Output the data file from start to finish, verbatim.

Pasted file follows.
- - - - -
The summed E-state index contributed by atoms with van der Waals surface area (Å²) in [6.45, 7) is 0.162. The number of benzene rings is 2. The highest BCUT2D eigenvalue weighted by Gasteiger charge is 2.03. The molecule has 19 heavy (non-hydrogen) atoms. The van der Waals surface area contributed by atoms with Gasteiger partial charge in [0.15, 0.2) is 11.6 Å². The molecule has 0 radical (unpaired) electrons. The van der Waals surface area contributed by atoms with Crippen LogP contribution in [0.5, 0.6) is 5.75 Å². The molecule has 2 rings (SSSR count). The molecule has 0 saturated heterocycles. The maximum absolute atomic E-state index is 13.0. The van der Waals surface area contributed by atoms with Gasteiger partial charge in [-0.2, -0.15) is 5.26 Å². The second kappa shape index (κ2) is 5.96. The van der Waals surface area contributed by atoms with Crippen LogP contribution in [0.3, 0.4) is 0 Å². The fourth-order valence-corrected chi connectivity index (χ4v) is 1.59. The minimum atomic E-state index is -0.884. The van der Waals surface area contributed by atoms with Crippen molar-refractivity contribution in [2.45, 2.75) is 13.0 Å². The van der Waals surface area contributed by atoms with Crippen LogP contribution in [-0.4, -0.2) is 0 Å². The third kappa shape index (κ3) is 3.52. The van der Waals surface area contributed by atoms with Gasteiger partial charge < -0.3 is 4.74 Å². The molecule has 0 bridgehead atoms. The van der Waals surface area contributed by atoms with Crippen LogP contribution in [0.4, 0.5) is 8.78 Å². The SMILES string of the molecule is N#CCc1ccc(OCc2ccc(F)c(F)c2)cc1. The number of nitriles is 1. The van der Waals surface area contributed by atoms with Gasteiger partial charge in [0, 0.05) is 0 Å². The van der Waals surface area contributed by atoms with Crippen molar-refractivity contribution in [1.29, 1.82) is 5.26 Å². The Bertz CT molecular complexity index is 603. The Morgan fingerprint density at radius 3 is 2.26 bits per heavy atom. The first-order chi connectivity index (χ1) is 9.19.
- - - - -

The summed E-state index contributed by atoms with van der Waals surface area (Å²) in [6.45, 7) is 0.162. The number of benzene rings is 2. The highest BCUT2D eigenvalue weighted by Gasteiger charge is 2.03. The molecule has 19 heavy (non-hydrogen) atoms. The van der Waals surface area contributed by atoms with Gasteiger partial charge in [0.15, 0.2) is 11.6 Å². The molecule has 0 radical (unpaired) electrons. The van der Waals surface area contributed by atoms with Crippen LogP contribution in [0.5, 0.6) is 5.75 Å². The molecule has 2 rings (SSSR count). The molecule has 0 saturated heterocycles. The maximum absolute atomic E-state index is 13.0. The van der Waals surface area contributed by atoms with Gasteiger partial charge in [-0.2, -0.15) is 5.26 Å². The second kappa shape index (κ2) is 5.96. The van der Waals surface area contributed by atoms with Crippen LogP contribution in [0.3, 0.4) is 0 Å². The fourth-order valence-corrected chi connectivity index (χ4v) is 1.59. The minimum atomic E-state index is -0.884. The van der Waals surface area contributed by atoms with Crippen molar-refractivity contribution in [2.45, 2.75) is 13.0 Å². The van der Waals surface area contributed by atoms with Crippen LogP contribution in [-0.4, -0.2) is 0 Å². The third kappa shape index (κ3) is 3.52. The van der Waals surface area contributed by atoms with Gasteiger partial charge < -0.3 is 4.74 Å². The molecule has 0 bridgehead atoms. The van der Waals surface area contributed by atoms with Crippen LogP contribution in [0.4, 0.5) is 8.78 Å². The SMILES string of the molecule is N#CCc1ccc(OCc2ccc(F)c(F)c2)cc1. The number of nitriles is 1. The van der Waals surface area contributed by atoms with Gasteiger partial charge in [0, 0.05) is 0 Å². The van der Waals surface area contributed by atoms with Crippen molar-refractivity contribution in [1.29, 1.82) is 5.26 Å². The Bertz CT molecular complexity index is 603. The Morgan fingerprint density at radius 3 is 2.26 bits per heavy atom. The first-order chi connectivity index (χ1) is 9.19.